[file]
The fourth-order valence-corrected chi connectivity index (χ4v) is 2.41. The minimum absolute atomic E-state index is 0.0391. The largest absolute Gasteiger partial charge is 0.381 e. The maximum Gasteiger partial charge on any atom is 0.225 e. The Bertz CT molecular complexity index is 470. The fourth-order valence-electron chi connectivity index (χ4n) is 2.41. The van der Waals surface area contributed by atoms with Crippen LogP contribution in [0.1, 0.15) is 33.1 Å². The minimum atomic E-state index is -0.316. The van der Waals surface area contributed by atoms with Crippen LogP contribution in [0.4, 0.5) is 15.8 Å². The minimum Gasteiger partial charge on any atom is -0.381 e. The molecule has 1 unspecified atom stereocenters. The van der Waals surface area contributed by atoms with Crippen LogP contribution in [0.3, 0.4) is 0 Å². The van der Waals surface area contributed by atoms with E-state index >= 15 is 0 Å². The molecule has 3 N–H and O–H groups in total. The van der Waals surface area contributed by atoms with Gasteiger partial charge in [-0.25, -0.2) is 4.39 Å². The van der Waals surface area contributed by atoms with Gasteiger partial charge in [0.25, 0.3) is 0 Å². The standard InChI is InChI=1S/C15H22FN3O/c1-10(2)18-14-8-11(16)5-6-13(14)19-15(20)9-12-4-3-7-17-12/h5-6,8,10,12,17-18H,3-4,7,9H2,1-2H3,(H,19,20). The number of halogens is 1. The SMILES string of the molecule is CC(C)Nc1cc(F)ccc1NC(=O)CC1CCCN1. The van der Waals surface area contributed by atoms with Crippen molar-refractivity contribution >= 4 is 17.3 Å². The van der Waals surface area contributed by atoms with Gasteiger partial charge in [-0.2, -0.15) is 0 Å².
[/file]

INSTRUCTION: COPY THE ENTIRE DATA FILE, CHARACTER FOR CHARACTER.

The fourth-order valence-corrected chi connectivity index (χ4v) is 2.41. The minimum absolute atomic E-state index is 0.0391. The largest absolute Gasteiger partial charge is 0.381 e. The maximum Gasteiger partial charge on any atom is 0.225 e. The Bertz CT molecular complexity index is 470. The fourth-order valence-electron chi connectivity index (χ4n) is 2.41. The van der Waals surface area contributed by atoms with Crippen LogP contribution in [0.1, 0.15) is 33.1 Å². The minimum atomic E-state index is -0.316. The van der Waals surface area contributed by atoms with Crippen LogP contribution in [0.4, 0.5) is 15.8 Å². The minimum Gasteiger partial charge on any atom is -0.381 e. The molecule has 1 unspecified atom stereocenters. The van der Waals surface area contributed by atoms with Crippen LogP contribution in [0.3, 0.4) is 0 Å². The van der Waals surface area contributed by atoms with E-state index >= 15 is 0 Å². The molecule has 3 N–H and O–H groups in total. The van der Waals surface area contributed by atoms with Gasteiger partial charge in [-0.25, -0.2) is 4.39 Å². The van der Waals surface area contributed by atoms with Gasteiger partial charge in [0.25, 0.3) is 0 Å². The standard InChI is InChI=1S/C15H22FN3O/c1-10(2)18-14-8-11(16)5-6-13(14)19-15(20)9-12-4-3-7-17-12/h5-6,8,10,12,17-18H,3-4,7,9H2,1-2H3,(H,19,20). The number of halogens is 1. The SMILES string of the molecule is CC(C)Nc1cc(F)ccc1NC(=O)CC1CCCN1. The van der Waals surface area contributed by atoms with Crippen molar-refractivity contribution >= 4 is 17.3 Å². The van der Waals surface area contributed by atoms with Gasteiger partial charge in [-0.2, -0.15) is 0 Å².